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Opening statements may begin this week in Kansas serial killer case

By Sue Miller Wiltz
Special to Court TV

John Edward Robinson Sr.
John Edward Robinson Sr.

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OLATHE, Kansas (Court TV) -- Court officials hope to seat a jury and could hear opening statements later this week in the first capital murder trial of John Edward Robinson Sr., a father of four accused of killing six women, some of whom he allegedly lured through Internet chat rooms.

Last week, Johnson County District Judge John Anderson III again delayed the start of testimony because the court needs more time to pick a panel in the high-profile death penalty case.

In a jury selection that has so far focused on pretrial publicity and potential jurors' attitudes toward the death penalty, the judge and the attorneys said late Friday that they expect to finish a second round of questioning on Tuesday and move to a third and final round Wednesday. The judge also agreed to delay the start of witness testimony until Monday, October 7.

The court had originally summoned the first 600 of 1,200 possible jurors to report to the Johnson County Courthouse for duty on September 16 and have since decided they do not need to call the remaining 600. In the first phase, approximately half of those 600 were granted requests for personal hardship and released from duty.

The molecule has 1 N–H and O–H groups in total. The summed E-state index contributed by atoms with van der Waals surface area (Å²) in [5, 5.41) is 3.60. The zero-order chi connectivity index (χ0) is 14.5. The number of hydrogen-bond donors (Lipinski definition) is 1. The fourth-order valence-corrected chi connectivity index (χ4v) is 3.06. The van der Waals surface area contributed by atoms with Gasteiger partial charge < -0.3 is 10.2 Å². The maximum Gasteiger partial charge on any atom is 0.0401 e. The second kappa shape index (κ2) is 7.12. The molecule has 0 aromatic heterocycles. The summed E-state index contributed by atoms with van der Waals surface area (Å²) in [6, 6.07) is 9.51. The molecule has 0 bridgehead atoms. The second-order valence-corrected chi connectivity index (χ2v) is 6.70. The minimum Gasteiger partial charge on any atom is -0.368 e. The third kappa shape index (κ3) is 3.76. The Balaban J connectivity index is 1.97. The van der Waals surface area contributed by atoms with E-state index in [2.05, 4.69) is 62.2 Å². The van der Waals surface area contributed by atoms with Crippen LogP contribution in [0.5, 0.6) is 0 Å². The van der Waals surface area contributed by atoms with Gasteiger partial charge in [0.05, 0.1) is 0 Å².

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By the end of last week, the court had interviewed 203 second-phase jurors, approving 38 men and 30 women -- 68 in total -- to move to the third and final phase. They have another 76 possible jurors to interview in small groups on Monday and Tuesday.

In the final phase, which should last two days, both sides will ask more questions and ultimately be allowed 17 strikes each in deciding which 12 jurors and five alternates will be seated to hear the evidence against Robinson.

The 58-year-old defendant is accused of killing a total of six women and sexually assaulting two others in Kansas and Missouri over a period of 15 years. (One of the sexual assault charges was dismissed after the 2001 preliminary hearing.) Using the online name of "Slavemaster," he allegedly lured at least a few of the women through Internet chat rooms with promises of money and jobs and requests for sadomasochistic sex.

In Johnson County, Kansas, where the first trial is taking place, Robinson faces capital murder charges in the bludgeoning deaths of two women, Izabela Lewicka, 21, of West Lafayette, Indiana, and Suzette Trouten, 27, of Newport, Michigan, on the rural property he owned.

He also faces first-degree murder charges in connection with Lisa Stasi, 19, who disappeared with her four-month-old daughter, Tiffany, in 1985. (He avoided a capital murder charge in that case because Kansas did not have the death penalty at the time.)

In a strange twist, Robinson is charge with killing Lisa and arranging for his brother and sister-in-law, Don and Helen Robinson, to adopt Tiffany, pocketing $5,500 for his services. Tiffany, now almost the age her mother was when she disappeared, is believed to still be living with her adoptive parents in suburban Chicago. Her mother's body has never been found.

Once the Kansas case is completed, Robinson will face trial on three counts of capital murder in Cass County, Missouri, in the bludgeoning deaths of three women found in his storage locker.

A former correspondent for Newsweek and People Weekly, Sue Miller Wiltz is currently writing a book about Robinson for Pinnacle Books. She is covering the trial for Courttv.com.



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